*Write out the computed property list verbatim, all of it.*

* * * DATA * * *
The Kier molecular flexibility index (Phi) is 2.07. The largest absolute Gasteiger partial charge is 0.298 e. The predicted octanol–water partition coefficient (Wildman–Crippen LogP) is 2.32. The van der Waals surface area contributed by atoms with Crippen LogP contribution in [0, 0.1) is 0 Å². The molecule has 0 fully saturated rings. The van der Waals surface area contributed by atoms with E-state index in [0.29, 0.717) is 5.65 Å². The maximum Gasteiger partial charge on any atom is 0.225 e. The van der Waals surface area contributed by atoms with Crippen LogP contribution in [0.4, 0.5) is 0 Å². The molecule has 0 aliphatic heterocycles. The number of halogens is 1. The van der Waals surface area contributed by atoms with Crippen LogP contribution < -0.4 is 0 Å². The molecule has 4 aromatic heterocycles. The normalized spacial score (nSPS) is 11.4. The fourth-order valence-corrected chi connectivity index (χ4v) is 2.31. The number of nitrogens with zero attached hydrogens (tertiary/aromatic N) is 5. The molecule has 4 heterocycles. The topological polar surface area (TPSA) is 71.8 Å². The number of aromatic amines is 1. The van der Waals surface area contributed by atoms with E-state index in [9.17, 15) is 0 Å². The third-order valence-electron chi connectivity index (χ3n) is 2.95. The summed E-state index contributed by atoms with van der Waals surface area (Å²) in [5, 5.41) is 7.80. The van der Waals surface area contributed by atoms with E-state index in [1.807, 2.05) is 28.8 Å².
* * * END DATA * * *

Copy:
The Kier molecular flexibility index (Phi) is 2.07. The largest absolute Gasteiger partial charge is 0.298 e. The predicted octanol–water partition coefficient (Wildman–Crippen LogP) is 2.32. The van der Waals surface area contributed by atoms with Crippen LogP contribution in [0, 0.1) is 0 Å². The molecule has 0 fully saturated rings. The van der Waals surface area contributed by atoms with E-state index in [0.29, 0.717) is 5.65 Å². The maximum Gasteiger partial charge on any atom is 0.225 e. The van der Waals surface area contributed by atoms with Crippen LogP contribution in [0.4, 0.5) is 0 Å². The molecule has 0 aliphatic heterocycles. The number of halogens is 1. The van der Waals surface area contributed by atoms with Crippen LogP contribution < -0.4 is 0 Å². The molecule has 4 aromatic heterocycles. The normalized spacial score (nSPS) is 11.4. The fourth-order valence-corrected chi connectivity index (χ4v) is 2.31. The number of nitrogens with zero attached hydrogens (tertiary/aromatic N) is 5. The molecule has 4 heterocycles. The topological polar surface area (TPSA) is 71.8 Å². The number of aromatic amines is 1. The van der Waals surface area contributed by atoms with E-state index in [9.17, 15) is 0 Å². The third-order valence-electron chi connectivity index (χ3n) is 2.95. The summed E-state index contributed by atoms with van der Waals surface area (Å²) in [5, 5.41) is 7.80. The van der Waals surface area contributed by atoms with E-state index in [1.807, 2.05) is 28.8 Å².